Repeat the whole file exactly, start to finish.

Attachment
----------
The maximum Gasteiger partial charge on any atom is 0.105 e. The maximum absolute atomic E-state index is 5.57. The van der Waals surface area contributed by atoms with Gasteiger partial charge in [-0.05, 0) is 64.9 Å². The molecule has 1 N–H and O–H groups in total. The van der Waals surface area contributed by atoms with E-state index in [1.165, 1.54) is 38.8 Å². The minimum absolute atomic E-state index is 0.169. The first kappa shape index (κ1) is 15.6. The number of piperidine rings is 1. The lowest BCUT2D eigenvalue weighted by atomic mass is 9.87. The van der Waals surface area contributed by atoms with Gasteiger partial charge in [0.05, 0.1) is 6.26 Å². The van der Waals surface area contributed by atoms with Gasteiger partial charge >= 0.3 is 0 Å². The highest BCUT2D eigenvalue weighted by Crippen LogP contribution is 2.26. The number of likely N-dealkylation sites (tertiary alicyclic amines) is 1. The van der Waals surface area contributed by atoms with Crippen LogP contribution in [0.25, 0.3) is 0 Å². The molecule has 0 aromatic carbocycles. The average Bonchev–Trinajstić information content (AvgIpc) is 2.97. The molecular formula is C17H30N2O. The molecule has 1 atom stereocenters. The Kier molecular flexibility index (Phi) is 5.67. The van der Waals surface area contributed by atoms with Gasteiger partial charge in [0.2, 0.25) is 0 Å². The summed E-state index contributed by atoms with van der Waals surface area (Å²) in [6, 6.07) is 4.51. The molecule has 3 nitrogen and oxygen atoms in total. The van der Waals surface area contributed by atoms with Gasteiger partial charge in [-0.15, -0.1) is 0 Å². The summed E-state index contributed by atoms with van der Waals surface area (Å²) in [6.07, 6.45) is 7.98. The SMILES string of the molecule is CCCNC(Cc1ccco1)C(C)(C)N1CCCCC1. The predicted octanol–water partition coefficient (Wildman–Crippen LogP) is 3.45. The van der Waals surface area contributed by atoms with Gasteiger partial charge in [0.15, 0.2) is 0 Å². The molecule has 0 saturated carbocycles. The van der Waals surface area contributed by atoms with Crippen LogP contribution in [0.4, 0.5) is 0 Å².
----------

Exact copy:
The maximum Gasteiger partial charge on any atom is 0.105 e. The maximum absolute atomic E-state index is 5.57. The van der Waals surface area contributed by atoms with Gasteiger partial charge in [-0.05, 0) is 64.9 Å². The molecule has 1 N–H and O–H groups in total. The van der Waals surface area contributed by atoms with E-state index in [1.165, 1.54) is 38.8 Å². The minimum absolute atomic E-state index is 0.169. The first kappa shape index (κ1) is 15.6. The number of piperidine rings is 1. The lowest BCUT2D eigenvalue weighted by atomic mass is 9.87. The van der Waals surface area contributed by atoms with Gasteiger partial charge in [0.05, 0.1) is 6.26 Å². The van der Waals surface area contributed by atoms with Gasteiger partial charge >= 0.3 is 0 Å². The highest BCUT2D eigenvalue weighted by Crippen LogP contribution is 2.26. The number of likely N-dealkylation sites (tertiary alicyclic amines) is 1. The van der Waals surface area contributed by atoms with Crippen LogP contribution in [0.25, 0.3) is 0 Å². The molecule has 0 aromatic carbocycles. The average Bonchev–Trinajstić information content (AvgIpc) is 2.97. The molecular formula is C17H30N2O. The molecule has 1 atom stereocenters. The Kier molecular flexibility index (Phi) is 5.67. The van der Waals surface area contributed by atoms with Gasteiger partial charge in [0.2, 0.25) is 0 Å². The summed E-state index contributed by atoms with van der Waals surface area (Å²) in [6, 6.07) is 4.51. The molecule has 3 nitrogen and oxygen atoms in total. The van der Waals surface area contributed by atoms with Gasteiger partial charge in [-0.15, -0.1) is 0 Å². The summed E-state index contributed by atoms with van der Waals surface area (Å²) in [6.07, 6.45) is 7.98. The SMILES string of the molecule is CCCNC(Cc1ccco1)C(C)(C)N1CCCCC1. The predicted octanol–water partition coefficient (Wildman–Crippen LogP) is 3.45. The van der Waals surface area contributed by atoms with Gasteiger partial charge in [0.15, 0.2) is 0 Å². The molecule has 0 saturated carbocycles. The van der Waals surface area contributed by atoms with Crippen LogP contribution in [0.4, 0.5) is 0 Å².